Though Alexander Hamilton was born in the British West Indies, he was one of the most influential founders of the American political system. Arriving in 1772 as a teenager, Hamilton immediately began an extremely notable career in the colonial military, then later as a politician. After being positioned as a captain of artillery in 1776, Hamilton went on to fight in the Battle of Long Island and the retreat from New York City. Upon being welcomed to Washington’s staff in 1777, he commanded another battery of artillery during the Battle of Yorktown. Following the Revolution, Hamilton became a member of the Continental Congress. He wrote the famed The Federalist Papers, became the first Secretary of the United States Treasury, and he helped establish the first national bank, the United States Mint.
Paul Revere is known by most as the man who alerted the colonial militia of the approaching British forces, which otherwise would have gone unnoticed. Yet, Revere made additional contributions to the Patriots’ campaign for independence. As a prominently wealthy silversmith in Boston, Revere was responsible for organizing an intelligence and alarm system that made it easier to keep tabs on the British forces. The most notable instance being when he alerted colonial troops of the British approach leading up to the Battles of Lexington and Concord, allowing the Patriots to gain a substantial advantage.
Having fallen as the first casualty of the Revolutionary War, Crispus Attucks was a pivotal figure in urging American colonists to break free from British rule. At the time of his death, which took place on March 5, 1770, Attucks was a long-time sailor that spent a considerable amount of time in Boston. While socializing outside with a group of Boston residents, conflict broke out between the group and a number of British soldiers. The situation escalated, resulting in shots being fired into a crowd of Boston residents. Attucks was the first to be shot and his murder was one of five that occurred in the event that is now known as the Boston Massacre—one of the key factors that helped to spur the American Revolution. Attucks’ legacy endured and is now recognized as a tragic hero of the Revolution.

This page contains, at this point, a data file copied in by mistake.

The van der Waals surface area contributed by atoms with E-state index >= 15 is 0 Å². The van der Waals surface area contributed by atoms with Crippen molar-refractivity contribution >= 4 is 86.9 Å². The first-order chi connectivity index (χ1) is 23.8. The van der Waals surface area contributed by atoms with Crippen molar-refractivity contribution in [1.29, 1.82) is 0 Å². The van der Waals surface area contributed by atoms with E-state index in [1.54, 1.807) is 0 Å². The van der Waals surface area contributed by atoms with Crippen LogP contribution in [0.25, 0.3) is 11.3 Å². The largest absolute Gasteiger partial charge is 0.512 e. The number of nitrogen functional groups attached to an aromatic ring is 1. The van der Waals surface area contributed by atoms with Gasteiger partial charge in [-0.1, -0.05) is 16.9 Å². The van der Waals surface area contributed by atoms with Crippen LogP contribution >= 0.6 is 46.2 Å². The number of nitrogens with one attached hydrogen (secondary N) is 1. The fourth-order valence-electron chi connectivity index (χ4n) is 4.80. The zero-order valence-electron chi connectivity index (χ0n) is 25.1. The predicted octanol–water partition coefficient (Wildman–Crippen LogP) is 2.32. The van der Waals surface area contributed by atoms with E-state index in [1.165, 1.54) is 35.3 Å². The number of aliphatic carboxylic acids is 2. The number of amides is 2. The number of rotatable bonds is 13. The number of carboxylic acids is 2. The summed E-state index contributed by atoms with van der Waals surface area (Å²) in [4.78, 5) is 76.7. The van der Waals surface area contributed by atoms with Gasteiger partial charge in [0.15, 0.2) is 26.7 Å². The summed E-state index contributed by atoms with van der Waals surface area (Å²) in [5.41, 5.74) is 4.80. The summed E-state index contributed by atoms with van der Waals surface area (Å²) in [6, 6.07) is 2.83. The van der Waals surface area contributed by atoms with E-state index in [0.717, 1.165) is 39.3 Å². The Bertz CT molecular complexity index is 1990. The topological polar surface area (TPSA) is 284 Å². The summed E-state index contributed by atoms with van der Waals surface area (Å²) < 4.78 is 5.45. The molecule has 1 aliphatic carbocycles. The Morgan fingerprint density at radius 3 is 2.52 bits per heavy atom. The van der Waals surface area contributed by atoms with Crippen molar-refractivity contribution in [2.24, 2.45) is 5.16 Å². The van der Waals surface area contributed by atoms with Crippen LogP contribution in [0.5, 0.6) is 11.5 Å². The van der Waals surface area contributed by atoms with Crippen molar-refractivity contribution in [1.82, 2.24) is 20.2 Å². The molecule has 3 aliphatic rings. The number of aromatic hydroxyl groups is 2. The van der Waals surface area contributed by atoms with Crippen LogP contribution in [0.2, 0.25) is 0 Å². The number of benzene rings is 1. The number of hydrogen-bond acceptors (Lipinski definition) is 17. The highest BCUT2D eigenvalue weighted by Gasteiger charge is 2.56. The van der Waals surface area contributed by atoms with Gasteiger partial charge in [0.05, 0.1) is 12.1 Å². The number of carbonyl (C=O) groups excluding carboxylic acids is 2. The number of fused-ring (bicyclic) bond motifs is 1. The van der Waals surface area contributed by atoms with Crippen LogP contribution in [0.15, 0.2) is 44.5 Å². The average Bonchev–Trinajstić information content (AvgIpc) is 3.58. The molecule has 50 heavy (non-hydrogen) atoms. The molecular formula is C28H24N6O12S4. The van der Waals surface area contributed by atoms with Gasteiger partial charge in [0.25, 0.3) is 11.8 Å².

Benjamin Franklin had a number of roles in his effort to strengthen the American intellectual brand, developing a long and bountiful career within a number of professions that touched upon the realms of publishing, diplomacy and science. Though Franklin didn’t participate in militaristic affairs, he was instrumental in the United States gaining the support of King Louis XVI of France in the form of a military alliance signed in 1778. Franklin also promoted the end of the Revolutionary War, for he was responsible for negotiating the Treaty of Paris of 1783 which signaled the end of the conflict.
King George III
With 59 years in power, King George III would be known for many years as the longest-ruling monarch in British history, until Queen Victoria surpassed his record many years later. George was responsible for leading Britain to victory during the Seven Years’ War, successful resistance in the campaign against France, and the long-winded exchange between Britain and the Continental Colonies during the American Revolution. Though Britain were initial favorites in the Revolutionary War, by 1781, America had the advantage after winning the Battle of Yorktown. Upon realizing defeat, King George III agreed to peace negotiations with the United States in 1783.
The individuals that participated in the American Revolution are to be remembered as those that helped shape the course of American history and establish the core principles of our nation. By understanding their actions, students and professionals are able to develop a better perspective of some of America’s early leaders, as well as the events and philosophies that led to the success of America’s foundation.